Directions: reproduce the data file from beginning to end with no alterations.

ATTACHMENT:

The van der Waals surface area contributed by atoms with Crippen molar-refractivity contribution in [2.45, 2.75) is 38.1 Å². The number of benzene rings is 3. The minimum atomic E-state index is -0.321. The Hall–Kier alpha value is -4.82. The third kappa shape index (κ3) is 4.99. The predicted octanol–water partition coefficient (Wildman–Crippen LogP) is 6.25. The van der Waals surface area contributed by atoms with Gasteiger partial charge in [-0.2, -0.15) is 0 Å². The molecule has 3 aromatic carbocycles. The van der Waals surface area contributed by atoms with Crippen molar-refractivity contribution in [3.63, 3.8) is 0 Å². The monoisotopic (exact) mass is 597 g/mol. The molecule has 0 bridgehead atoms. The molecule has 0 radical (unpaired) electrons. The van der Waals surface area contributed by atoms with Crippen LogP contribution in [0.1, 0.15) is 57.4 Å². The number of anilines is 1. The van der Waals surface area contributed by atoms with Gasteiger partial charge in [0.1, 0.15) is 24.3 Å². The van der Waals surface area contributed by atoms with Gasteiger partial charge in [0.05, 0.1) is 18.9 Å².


The van der Waals surface area contributed by atoms with Crippen molar-refractivity contribution in [2.45, 2.75) is 38.1 Å². The number of benzene rings is 3. The minimum atomic E-state index is -0.321. The Hall–Kier alpha value is -4.82. The third kappa shape index (κ3) is 4.99. The predicted octanol–water partition coefficient (Wildman–Crippen LogP) is 6.25. The van der Waals surface area contributed by atoms with Gasteiger partial charge in [-0.2, -0.15) is 0 Å². The molecule has 3 aromatic carbocycles. The van der Waals surface area contributed by atoms with Crippen molar-refractivity contribution in [3.63, 3.8) is 0 Å². The monoisotopic (exact) mass is 597 g/mol. The molecule has 0 bridgehead atoms. The molecule has 0 radical (unpaired) electrons. The van der Waals surface area contributed by atoms with Crippen LogP contribution in [0.1, 0.15) is 57.4 Å². The number of anilines is 1. The van der Waals surface area contributed by atoms with Gasteiger partial charge in [0.1, 0.15) is 24.3 Å². The van der Waals surface area contributed by atoms with Gasteiger partial charge in [0.05, 0.1) is 18.9 Å².